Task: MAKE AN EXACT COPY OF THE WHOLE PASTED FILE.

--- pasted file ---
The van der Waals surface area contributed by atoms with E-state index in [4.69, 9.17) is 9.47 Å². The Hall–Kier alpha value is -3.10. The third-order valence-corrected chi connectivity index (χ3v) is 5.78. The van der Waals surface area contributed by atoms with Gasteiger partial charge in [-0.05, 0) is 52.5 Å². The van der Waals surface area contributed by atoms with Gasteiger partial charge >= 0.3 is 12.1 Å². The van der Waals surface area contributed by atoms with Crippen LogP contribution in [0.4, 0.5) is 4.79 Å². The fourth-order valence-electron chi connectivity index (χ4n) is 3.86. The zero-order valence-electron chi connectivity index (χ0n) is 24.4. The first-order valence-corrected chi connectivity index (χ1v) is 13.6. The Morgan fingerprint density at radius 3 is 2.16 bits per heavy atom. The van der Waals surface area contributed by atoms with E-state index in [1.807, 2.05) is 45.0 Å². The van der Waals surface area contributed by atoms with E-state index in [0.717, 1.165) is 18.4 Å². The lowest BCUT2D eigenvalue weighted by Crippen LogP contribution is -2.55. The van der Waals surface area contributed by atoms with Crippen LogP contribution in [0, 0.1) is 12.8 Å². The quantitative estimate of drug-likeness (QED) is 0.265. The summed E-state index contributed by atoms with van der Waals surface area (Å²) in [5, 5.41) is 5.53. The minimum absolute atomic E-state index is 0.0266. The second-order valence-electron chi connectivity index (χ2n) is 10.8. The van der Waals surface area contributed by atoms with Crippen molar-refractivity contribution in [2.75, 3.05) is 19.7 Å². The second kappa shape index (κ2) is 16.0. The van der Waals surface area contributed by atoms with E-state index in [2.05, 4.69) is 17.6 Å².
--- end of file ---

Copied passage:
The van der Waals surface area contributed by atoms with E-state index in [4.69, 9.17) is 9.47 Å². The Hall–Kier alpha value is -3.10. The third-order valence-corrected chi connectivity index (χ3v) is 5.78. The van der Waals surface area contributed by atoms with Gasteiger partial charge in [-0.05, 0) is 52.5 Å². The van der Waals surface area contributed by atoms with Gasteiger partial charge >= 0.3 is 12.1 Å². The van der Waals surface area contributed by atoms with Crippen LogP contribution in [0.4, 0.5) is 4.79 Å². The fourth-order valence-electron chi connectivity index (χ4n) is 3.86. The zero-order valence-electron chi connectivity index (χ0n) is 24.4. The first-order valence-corrected chi connectivity index (χ1v) is 13.6. The Morgan fingerprint density at radius 3 is 2.16 bits per heavy atom. The van der Waals surface area contributed by atoms with E-state index in [1.807, 2.05) is 45.0 Å². The van der Waals surface area contributed by atoms with E-state index in [0.717, 1.165) is 18.4 Å². The lowest BCUT2D eigenvalue weighted by Crippen LogP contribution is -2.55. The van der Waals surface area contributed by atoms with Crippen LogP contribution in [0, 0.1) is 12.8 Å². The quantitative estimate of drug-likeness (QED) is 0.265. The summed E-state index contributed by atoms with van der Waals surface area (Å²) in [5, 5.41) is 5.53. The minimum absolute atomic E-state index is 0.0266. The second-order valence-electron chi connectivity index (χ2n) is 10.8. The van der Waals surface area contributed by atoms with Crippen molar-refractivity contribution in [2.75, 3.05) is 19.7 Å². The second kappa shape index (κ2) is 16.0. The van der Waals surface area contributed by atoms with E-state index in [2.05, 4.69) is 17.6 Å².